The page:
Robert Harris has long had a fascination with the events surrounding Neville Chamberlain’s trip to Munich in 1938 to negotiate with Hitler. That meeting, which ended with Chamberlain famously returning to Britain waving a piece of paper and declaring “Peace in our time”, has long been seen as the epitome of the appeasement policy that presaged World War II.
In 1988, on the fiftieth anniversary of that meeting, Harris was involved in a documentary called God Bless You, Mr Chamberlain. As the name of his documentary suggests, Harris has a more grey interpretation of Chamberlain’s actions than the popular historical account. And this view of the man and his actions informs much of his latest novel about these negotiations.
Early on in Munich it is clear that in 1938 the British were not ready for a war. Chamberlain is told that that the country needs at least a year to recruit, train and arm their forces. So that while Chamberlain honestly strives for peace, desperately trying to avoid a repeat of Word War I, he is also aware of a need to stall for time. As he observes: “The main lesson I have learned in my dealings with Hitler is that one simply can’t play poker with a gangster if one has no cards in one’s hand.” In Harris’s telling, Chamberlain does everything he can to box Hitler in to an agreement, knowing it is possibly all futile.
While full of historical characters the book itself is anchored around two fictional characters, both advisors to their respective leaders. Hugh Legat is one of Chamberlain’s private secretaries. Many years before, while at Oxford, he had a friendship with a German, Paul Hartmann who now works for the German diplomatic service. They have been estranged for six years after a falling out during Legat’s last visit to Munich, during Hitler’s rise to power, and events that hang in the background for most of the novel. Hartmann is part of a group seeking to bring Hitler down. He hopes to use Legat as a back channel to pass secrets on to the British and derail the Munich talks. So that while it is set against the backdrop of the real negotiations, this is a spy thriller, although one about amateur spies who are dedicated to a particular result but not very good at their craft.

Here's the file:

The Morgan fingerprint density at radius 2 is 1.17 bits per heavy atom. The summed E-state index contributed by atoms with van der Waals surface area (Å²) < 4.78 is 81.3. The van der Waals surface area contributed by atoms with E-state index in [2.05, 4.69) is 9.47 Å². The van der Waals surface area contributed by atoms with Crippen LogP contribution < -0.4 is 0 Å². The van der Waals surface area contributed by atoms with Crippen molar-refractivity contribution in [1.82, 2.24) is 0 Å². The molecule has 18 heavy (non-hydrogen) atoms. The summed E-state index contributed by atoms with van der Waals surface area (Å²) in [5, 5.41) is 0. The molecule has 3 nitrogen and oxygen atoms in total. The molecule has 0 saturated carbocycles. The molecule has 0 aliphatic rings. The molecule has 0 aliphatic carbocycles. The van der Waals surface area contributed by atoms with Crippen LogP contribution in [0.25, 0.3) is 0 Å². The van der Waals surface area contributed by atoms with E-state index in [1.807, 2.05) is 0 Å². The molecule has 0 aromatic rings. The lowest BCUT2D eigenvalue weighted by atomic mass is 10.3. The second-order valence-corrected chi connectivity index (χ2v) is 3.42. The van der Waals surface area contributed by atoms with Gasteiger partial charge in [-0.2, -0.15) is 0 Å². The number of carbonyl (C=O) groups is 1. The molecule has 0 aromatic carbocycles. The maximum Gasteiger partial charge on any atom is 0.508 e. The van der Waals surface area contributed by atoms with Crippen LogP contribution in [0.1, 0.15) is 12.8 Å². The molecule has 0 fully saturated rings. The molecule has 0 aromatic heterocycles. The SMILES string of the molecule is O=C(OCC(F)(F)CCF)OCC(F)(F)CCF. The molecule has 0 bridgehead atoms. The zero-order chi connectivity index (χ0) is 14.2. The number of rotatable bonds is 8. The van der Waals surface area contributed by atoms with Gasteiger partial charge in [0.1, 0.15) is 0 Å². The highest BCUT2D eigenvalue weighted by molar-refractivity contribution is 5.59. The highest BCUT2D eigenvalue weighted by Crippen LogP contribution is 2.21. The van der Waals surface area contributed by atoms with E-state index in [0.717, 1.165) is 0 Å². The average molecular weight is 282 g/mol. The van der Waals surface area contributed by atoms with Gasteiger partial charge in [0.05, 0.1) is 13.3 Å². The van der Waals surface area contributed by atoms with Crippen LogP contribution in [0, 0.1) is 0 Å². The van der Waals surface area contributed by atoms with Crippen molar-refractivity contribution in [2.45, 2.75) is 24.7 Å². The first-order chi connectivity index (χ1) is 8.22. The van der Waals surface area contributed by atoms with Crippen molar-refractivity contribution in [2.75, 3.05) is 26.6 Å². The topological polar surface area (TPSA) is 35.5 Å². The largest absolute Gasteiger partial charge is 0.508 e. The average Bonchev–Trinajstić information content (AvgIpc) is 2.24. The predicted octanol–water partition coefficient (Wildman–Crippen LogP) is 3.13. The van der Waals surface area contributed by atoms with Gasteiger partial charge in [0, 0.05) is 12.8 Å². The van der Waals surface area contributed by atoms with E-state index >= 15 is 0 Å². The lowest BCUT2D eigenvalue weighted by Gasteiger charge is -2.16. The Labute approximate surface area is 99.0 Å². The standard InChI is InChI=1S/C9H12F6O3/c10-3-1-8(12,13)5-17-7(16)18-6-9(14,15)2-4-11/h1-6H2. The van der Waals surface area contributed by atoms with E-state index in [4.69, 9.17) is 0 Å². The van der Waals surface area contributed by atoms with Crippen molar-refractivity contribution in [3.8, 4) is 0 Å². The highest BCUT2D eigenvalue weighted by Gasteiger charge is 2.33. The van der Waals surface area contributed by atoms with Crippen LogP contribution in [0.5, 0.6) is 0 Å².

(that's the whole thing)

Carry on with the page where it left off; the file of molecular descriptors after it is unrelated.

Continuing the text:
It is easy in a historical novel like this to presage future events and for characters to make gnostic comments about how their actions will impact on the future. Harris does not fall into this trap but his characters are not stupid, they know that war is coming even while they struggle to prevent it. But what Harris does well is use the historical context to shine a broader light one human behaviour. For example, passages where SS characters talk of making Germany great again, and observations on Goebbels insight that the people would believe what they wanted even if it wasn’t true. More generally, Harris highlights the dangers inherent in the rise of nationalism.
Munich shows once again why Harris is one of the best historical fiction and thriller writers going around. His grasp of the detail and the main historical players mean that while the outcome is never in doubt historically, interest is in the cut and thrust of the negotiation process and the interplay of the personal and the political. And in Munich, Harris managed to seamlessly integrate this fascinating historical milieu with relatable characters in an engaging espionage tale.